I am using an i975Xa_YDG. My first CPU running came from my laptop after I upgraded its CPU, which was a T2300. That thing will not run any faster than 2.3MHZ, from the original 1.66 Ghz. Recently, I was fortunately enough to get my hand on a T2250 ( which is really a T2600 in disguise with 13X multipliers. Intel rebrand most T2600s into T2250s when they introduce the Merom family to mobile computing). And with the T2250, I am now humming along @ 3.030 Ghz ( 13X233FSB). Alot of ES or early T2600 couldn't even get any where near 2.8ghz. I am now eyeing the T5200 and T5300 ( Meroms with reduced FSBs, they look tasty)
  8. OCing is pure luck. If you can get a e4300 to 3.2 Ghz, it doesn't mean I can with mine. Most of the time, lower FSBs will yield the most % of OC.
  9. Quote:
    OCing is pure luck. If you can get a e4300 to 3.2 Ghz, it doesn't mean I can with mine. Most of the time, lower FSBs will yield the most % of OC.


    yea but a 50% OC on an e4300 is 2.7ghz and a 40% OC on an e6600 is 3.36ghz. If the chance is roughly similar, then the e6600 is good, right?
  10. Quote:
    Good questions! The tricky part is that the CPUs are moving targets. Even if it's the same part number, it might be at least a different stepping from what someone else has used, and of course even chips from the same lot vary. Not surprisingly, Intel gets better at minimizing the OC margin available as it gains more production experience with a chip design, so the best overclockers are often the early versions of a given design.
    Also, since overall CPU performance is much more dependent on the core frequency than on the FSB frequency, given two CPUs with the same rated core freq, but different FSB freqs, the CPU with the *lower* nominal FSB can often be overclocked to a higher performance level. Some useful questions to get an idea of a CPUs overclockability potential:
    1) Do "sister" CPUs (CPUs of the same design) exist that run at higher FSBs freqs?
    2) Do "sister" CPUs exist that run at higher core freqs?
    3) Do "sister" CPUs exist that have higher thermal output?
    "Yes" answers are good, because they imply that the underlying CPU design can support a higher value.


    whatever you just said, I think I knew. Anyway its hard to tell.

    What is the advantage of getting any Core 2 Duo over an e4300. Is the average OC higher? I know that you can have two processors with the same name that OC very differently, but then the whole idea of buying a cpu is a gamble.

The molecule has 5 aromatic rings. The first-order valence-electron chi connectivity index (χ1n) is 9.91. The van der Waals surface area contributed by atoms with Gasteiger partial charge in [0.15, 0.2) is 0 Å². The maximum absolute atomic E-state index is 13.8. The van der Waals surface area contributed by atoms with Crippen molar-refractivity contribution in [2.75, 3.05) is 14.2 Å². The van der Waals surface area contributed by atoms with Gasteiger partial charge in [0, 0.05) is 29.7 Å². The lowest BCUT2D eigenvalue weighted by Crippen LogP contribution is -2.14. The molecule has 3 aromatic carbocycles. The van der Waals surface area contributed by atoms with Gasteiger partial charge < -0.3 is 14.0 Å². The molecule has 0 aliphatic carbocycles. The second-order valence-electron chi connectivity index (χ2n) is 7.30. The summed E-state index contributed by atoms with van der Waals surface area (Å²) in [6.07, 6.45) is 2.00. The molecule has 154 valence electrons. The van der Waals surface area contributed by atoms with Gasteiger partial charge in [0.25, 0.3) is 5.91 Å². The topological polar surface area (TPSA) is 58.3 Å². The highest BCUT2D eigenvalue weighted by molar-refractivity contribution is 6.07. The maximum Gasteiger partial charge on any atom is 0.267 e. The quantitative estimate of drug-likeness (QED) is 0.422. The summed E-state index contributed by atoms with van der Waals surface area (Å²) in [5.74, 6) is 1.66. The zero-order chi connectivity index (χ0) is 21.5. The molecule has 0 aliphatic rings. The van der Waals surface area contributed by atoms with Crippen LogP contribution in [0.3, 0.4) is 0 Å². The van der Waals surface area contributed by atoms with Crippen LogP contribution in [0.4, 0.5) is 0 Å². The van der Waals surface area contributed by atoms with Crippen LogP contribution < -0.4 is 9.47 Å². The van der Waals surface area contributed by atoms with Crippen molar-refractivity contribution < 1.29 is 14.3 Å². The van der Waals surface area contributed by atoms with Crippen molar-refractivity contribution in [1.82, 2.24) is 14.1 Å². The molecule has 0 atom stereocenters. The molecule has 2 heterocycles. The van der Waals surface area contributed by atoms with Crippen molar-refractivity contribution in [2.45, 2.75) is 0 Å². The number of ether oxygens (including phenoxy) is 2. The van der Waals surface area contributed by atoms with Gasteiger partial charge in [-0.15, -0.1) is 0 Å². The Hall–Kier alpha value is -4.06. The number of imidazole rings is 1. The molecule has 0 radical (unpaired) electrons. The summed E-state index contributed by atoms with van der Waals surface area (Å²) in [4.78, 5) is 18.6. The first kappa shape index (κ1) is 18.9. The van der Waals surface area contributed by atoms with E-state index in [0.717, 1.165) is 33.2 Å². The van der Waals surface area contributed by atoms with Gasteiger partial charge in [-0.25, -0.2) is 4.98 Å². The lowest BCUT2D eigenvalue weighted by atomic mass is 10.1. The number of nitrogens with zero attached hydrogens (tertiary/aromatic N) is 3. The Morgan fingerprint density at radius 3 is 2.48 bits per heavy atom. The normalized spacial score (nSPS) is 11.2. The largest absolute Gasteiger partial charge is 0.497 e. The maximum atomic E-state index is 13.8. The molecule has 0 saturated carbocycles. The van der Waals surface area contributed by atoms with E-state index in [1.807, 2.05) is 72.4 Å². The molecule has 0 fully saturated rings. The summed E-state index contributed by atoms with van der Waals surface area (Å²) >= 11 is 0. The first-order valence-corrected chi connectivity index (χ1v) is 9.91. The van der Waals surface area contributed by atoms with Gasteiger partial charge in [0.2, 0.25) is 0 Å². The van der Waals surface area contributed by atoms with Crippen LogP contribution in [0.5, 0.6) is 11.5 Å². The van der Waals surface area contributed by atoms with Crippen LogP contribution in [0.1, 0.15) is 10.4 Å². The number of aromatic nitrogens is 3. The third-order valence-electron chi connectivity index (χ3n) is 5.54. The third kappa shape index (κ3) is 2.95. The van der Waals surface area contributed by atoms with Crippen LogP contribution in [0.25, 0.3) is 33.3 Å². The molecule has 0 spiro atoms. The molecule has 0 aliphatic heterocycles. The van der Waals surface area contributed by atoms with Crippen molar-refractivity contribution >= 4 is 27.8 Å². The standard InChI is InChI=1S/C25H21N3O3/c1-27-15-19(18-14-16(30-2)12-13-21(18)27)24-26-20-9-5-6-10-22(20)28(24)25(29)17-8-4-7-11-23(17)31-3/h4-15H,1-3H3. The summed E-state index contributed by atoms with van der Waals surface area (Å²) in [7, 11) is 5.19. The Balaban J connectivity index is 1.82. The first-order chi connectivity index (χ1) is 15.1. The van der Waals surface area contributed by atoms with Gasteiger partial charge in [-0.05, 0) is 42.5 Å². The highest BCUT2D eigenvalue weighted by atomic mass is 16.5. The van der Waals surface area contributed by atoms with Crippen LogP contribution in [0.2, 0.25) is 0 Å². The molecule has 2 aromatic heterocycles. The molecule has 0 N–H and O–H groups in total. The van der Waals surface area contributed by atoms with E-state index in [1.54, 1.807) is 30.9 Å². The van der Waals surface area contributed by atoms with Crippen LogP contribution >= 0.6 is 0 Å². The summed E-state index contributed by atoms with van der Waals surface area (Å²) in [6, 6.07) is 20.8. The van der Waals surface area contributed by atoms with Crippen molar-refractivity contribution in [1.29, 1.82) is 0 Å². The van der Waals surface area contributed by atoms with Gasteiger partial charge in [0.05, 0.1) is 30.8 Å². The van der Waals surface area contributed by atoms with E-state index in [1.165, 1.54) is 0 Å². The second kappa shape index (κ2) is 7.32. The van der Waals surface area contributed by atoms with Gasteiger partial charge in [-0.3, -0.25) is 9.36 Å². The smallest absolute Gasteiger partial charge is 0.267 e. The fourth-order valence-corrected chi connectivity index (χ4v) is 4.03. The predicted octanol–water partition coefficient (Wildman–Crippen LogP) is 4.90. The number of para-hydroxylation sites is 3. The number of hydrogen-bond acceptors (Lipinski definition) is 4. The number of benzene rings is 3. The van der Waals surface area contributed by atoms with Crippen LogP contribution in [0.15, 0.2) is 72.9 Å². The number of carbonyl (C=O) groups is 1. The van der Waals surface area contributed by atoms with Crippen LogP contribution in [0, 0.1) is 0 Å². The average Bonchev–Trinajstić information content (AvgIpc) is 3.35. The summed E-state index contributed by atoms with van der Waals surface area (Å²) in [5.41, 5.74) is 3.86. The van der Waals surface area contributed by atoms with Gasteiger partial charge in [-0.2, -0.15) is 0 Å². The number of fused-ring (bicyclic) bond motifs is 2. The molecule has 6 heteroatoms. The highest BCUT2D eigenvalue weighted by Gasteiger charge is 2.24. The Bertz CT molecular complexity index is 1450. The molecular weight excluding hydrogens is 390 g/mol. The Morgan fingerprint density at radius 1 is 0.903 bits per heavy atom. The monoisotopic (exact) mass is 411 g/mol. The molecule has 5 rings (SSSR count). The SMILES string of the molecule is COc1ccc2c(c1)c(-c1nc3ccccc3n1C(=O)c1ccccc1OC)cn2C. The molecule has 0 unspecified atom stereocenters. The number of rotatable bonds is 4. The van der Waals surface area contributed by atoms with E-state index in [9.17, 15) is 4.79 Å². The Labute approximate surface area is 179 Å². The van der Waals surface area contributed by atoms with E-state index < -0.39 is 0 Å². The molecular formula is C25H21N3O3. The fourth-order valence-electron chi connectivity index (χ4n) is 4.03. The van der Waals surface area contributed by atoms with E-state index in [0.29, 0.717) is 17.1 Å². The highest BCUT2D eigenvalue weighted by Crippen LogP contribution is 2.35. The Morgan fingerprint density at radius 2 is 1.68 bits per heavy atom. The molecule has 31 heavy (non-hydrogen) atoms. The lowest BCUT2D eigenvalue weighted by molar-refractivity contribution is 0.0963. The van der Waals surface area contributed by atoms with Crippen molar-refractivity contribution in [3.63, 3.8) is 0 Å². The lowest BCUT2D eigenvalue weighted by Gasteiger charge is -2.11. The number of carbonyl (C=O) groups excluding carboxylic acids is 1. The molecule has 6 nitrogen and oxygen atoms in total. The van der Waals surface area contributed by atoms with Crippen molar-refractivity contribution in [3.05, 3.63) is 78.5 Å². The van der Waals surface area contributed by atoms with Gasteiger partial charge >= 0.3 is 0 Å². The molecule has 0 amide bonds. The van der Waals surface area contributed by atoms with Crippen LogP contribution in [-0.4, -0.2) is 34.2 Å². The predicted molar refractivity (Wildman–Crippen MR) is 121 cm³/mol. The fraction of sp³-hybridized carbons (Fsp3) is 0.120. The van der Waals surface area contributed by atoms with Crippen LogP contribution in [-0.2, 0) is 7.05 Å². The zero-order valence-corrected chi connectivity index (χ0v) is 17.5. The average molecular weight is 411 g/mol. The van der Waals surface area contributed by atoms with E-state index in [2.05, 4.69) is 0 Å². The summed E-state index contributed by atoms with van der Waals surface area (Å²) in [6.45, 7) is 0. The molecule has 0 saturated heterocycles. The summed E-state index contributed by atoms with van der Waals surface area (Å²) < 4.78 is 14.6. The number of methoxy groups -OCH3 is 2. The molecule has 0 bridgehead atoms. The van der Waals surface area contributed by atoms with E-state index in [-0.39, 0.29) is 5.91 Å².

is it that an e4300 can be overclocked most often to 3ghz, an e6300 to 3.1, an e6400 to 3.2, and an e6600 to 3.4?

    btw im talking about 100% stable OCs not benchmarkers.

    I think FSB and cache can make a somewhat difference. I have oced 4400 to 2.4 which is the same frequency as 6600. I am using two similar setups with same kind of memory. But FSB is different. 6600 has native 1066 . When i crunch numbers with super pi,for example, 6600 can run faster than 4400 oced at 2.4. So imo , fsb and cache make difference inaddition to mere frequency.
  11. Quote:
    Good questions! The tricky part is that the CPUs are moving targets. Even if it's the same part number, it might be at least a different stepping from what someone else has used, and of course even chips from the same lot vary. Not surprisingly, Intel gets better at minimizing the OC margin available as it gains more production experience with a chip design, so the best overclockers are often the early versions of a given design.
    Also, since overall CPU performance is much more dependent on the core frequency than on the FSB frequency, given two CPUs with the same rated core freq, but different FSB freqs, the CPU with the *lower* nominal FSB can often be overclocked to a higher performance level. Some useful questions to get an idea of a CPUs overclockability potential:
    1) Do "sister" CPUs (CPUs of the same design) exist that run at higher FSBs freqs?
    2) Do "sister" CPUs exist that run at higher core freqs?
    3) Do "sister" CPUs exist that have higher thermal output?